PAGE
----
Graham Bennett's sculptures address relationships between people, place and identity. Recognised as one of New Zealand's foremost contemporary sculptors, Bennett has completed numerous large scale public and private commissions in Asia and Australasia.
His work, Reason for Voyaging, on the forecourt of Christchurch Art Gallery|Te Puna o Waiwhetu is a particular local favourite. Works of a comparable scale and significance exist at Gibb's Farm and Connells Bay Sculpture Park, Waiheke; Haitai Valley Sculpture Park, Seoul; and locally at Ohinetahi, Governor's Bay.
Through a range of media, including steel, stone, wood and bronze, and on a domestic and large scale, Bennett has developed a sculptural language which considers the impact that our particular location and environment has on our thinking, our sense of identity and our vision.
Emphasising the connectedness of all people through sea, land and sky, much of Bennett's work contains an ongoing fascination with measuring, mapping and navigating.
A recurring motif in his work is the latitudinal and longitudinal division of the globe in 1/18th segments. He also references celestial position fixing and navigational devices. Often complex in design and theory, and testament to precision engineering, Bennett's works warrant thoughtful consideration and time.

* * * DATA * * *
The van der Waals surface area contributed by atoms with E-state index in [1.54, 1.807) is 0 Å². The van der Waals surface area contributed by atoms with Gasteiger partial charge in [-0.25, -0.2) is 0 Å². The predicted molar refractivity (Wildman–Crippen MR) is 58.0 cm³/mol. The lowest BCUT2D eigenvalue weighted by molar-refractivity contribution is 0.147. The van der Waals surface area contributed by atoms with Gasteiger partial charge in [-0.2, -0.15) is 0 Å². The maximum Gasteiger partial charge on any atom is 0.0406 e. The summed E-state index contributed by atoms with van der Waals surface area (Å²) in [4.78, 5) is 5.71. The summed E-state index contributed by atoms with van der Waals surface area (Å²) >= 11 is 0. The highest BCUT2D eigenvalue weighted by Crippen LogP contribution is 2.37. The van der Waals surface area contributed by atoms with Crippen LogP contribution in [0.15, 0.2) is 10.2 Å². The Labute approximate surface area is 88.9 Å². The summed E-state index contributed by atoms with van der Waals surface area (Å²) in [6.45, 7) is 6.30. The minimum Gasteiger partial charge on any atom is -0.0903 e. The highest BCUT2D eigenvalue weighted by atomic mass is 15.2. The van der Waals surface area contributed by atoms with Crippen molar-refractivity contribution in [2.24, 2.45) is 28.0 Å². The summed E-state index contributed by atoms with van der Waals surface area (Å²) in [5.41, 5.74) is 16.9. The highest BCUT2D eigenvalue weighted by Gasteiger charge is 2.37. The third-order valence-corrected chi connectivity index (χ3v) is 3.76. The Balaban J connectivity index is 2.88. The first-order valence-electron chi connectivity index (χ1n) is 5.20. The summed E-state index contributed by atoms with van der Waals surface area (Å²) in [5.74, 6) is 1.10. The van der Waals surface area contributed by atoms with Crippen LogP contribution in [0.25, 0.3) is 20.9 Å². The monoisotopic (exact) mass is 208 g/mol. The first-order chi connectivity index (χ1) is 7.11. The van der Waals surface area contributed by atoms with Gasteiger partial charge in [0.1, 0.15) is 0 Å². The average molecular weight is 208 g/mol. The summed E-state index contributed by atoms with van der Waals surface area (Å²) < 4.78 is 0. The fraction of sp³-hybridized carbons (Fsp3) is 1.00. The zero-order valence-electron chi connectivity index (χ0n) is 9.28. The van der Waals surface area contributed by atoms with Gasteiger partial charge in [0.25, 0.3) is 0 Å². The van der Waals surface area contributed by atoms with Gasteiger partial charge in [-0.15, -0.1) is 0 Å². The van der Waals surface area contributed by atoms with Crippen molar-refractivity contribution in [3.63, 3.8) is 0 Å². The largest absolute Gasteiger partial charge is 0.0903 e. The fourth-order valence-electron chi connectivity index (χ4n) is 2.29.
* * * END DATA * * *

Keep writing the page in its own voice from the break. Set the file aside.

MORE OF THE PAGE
Throughout his oeuvre he explores our fragile relationship with the earth and asks “What are we looking at and how are we seeing it? What captures out attention and what do we do about that?” He creates works which examine what we are registering and measuring now, and the warning signs that are everywhere and yet which we choose to ignore. He aims to draw attention to the tenuous relationship between issues that confront us and the time we think we have or haven't got to resolve them, thus inviting speculation about the future.
Bennett's work particularly refers to the Pacific region and Aotearoa/New Zealand as an island nation and yet resonates within an international context with recent solo exhibitions in Japan and Hong Kong well received.